[Fsf-india] NEWS: It's Microsoft vs the world, says Ellison

Frederick Noronha fred@bytesforall.org
Fri, 21 Jun 2002 20:22:03 +0530 (IST)

[Interesting perspective from another 'big gun' of the IT field.-FN]

Times of India * June 13 * Mumbai


Times News Network

BEIJING: He may not quite cut the figure of a David, but as far as Oracle
Corporation founder and chairman Larry Ellison is concerned, there is only
one Goliath in the software industry -- Microsoft.

"The world is divided into two camps when it comes to software. There are
those like Oracle, IBM and Sun, who are working on open source software
and setting standards through products like Java and Linux. And in the
other camp is .NET -- the personal property of one man and one
company," explains Mr Ellison in his trademark contentioius manner.

Delivering the keynote address of the OracleWorld conference in the city,
Mr Ellison said the world had a simple choice to make: "Either choose
standards that belong to the world or the property of one man. What we are
offering is the heritage of the new economy -- an open system wherein
innovation can occur anywhere and anytime. The notion of an open standard
is that it belongs to everybody. How can one company (Microsoft) dictate a

Arguing that all open standards are based on common meetings and
innovations, Mr Ellison said "Microsoft's .NET can never be a standard. It
does not support Java or Linux or any other open standard. So why should
anyone use it? It's up to us and the markets to make sure that it never
becomes one."

The man who once competed with Bill Gates daily for the title of the
richest man in the world during the heydays of the dotcom boom maintains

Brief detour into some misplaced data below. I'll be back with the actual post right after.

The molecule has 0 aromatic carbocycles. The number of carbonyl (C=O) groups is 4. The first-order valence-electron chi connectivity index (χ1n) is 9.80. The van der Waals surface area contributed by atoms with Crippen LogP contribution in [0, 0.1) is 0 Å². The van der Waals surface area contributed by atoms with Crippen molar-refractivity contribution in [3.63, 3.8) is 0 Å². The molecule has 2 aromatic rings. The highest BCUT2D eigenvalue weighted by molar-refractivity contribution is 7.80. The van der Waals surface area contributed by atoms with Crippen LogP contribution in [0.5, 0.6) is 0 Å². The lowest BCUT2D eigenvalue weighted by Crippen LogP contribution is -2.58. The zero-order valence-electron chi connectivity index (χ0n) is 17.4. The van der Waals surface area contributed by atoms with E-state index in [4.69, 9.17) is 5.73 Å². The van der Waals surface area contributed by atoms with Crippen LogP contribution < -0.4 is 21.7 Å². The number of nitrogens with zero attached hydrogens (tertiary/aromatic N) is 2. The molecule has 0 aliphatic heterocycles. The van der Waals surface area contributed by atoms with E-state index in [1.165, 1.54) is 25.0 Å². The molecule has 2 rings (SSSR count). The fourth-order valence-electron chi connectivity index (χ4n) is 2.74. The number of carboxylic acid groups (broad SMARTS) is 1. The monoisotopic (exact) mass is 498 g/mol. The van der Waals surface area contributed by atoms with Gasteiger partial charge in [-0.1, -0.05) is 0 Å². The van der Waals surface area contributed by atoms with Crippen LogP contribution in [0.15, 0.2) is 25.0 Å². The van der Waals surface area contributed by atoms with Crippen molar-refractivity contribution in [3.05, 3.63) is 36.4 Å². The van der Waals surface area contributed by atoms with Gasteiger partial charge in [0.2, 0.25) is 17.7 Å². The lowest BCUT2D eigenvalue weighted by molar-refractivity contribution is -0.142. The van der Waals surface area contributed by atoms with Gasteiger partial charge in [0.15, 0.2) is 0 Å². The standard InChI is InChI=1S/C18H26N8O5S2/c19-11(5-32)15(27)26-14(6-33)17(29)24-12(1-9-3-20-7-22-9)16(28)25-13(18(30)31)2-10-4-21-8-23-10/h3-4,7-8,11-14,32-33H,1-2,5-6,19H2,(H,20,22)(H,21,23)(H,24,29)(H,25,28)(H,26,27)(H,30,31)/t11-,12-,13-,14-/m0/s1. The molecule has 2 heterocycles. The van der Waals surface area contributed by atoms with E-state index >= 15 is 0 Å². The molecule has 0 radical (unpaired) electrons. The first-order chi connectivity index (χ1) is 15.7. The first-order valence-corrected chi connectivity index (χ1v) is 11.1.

that his dislike of Microsoft has little to do with Bill Gates on a
personal level.

"It's not a personal scoring match. I just want my team (for open
standards) to win the software war," he explained. "It's the World versus
Bill, and I am with the world."

But that sentiment did not stop Mr Elison from taking frequent digs at
Microsoft and Bill Gates throughout his address.

"Did you know that Bill invented the Chinese language called MS Mandarin
and will now license it to all of you to speak in,": he told a
2,000-strong predominantly Chinese audience. "By the way," he continued in
a similar vein, "Microsoft also claims that the Internet belongs to
it. Only it's now called MSInternet."

Another statement, another dig: "Bill divides the world into two things --
the stuff he owns and everything else. And Microsoft wants to own

When he wasn't deprecating the Microsoft chief, Mr Ellison provided some
pointers about the future of the information technology industry. "Silicon
Valley is changing rapidly. There is tremendous consolidation here just as
there has been in the US automobile industry, where there are only two
American firms (GM and Ford). Thousands of IT start-ups have become a
thing of the past," he said.

As evidence of the trend, Mr Ellison points to companies like i2, Ariba
and CommerceOne, "which till two years ago were all major players in
supply chain management and are now in the process of dying out."

There will be only two players in the enterprise application business left
standing, he predicts, "Oracle and SAP". (ENDS)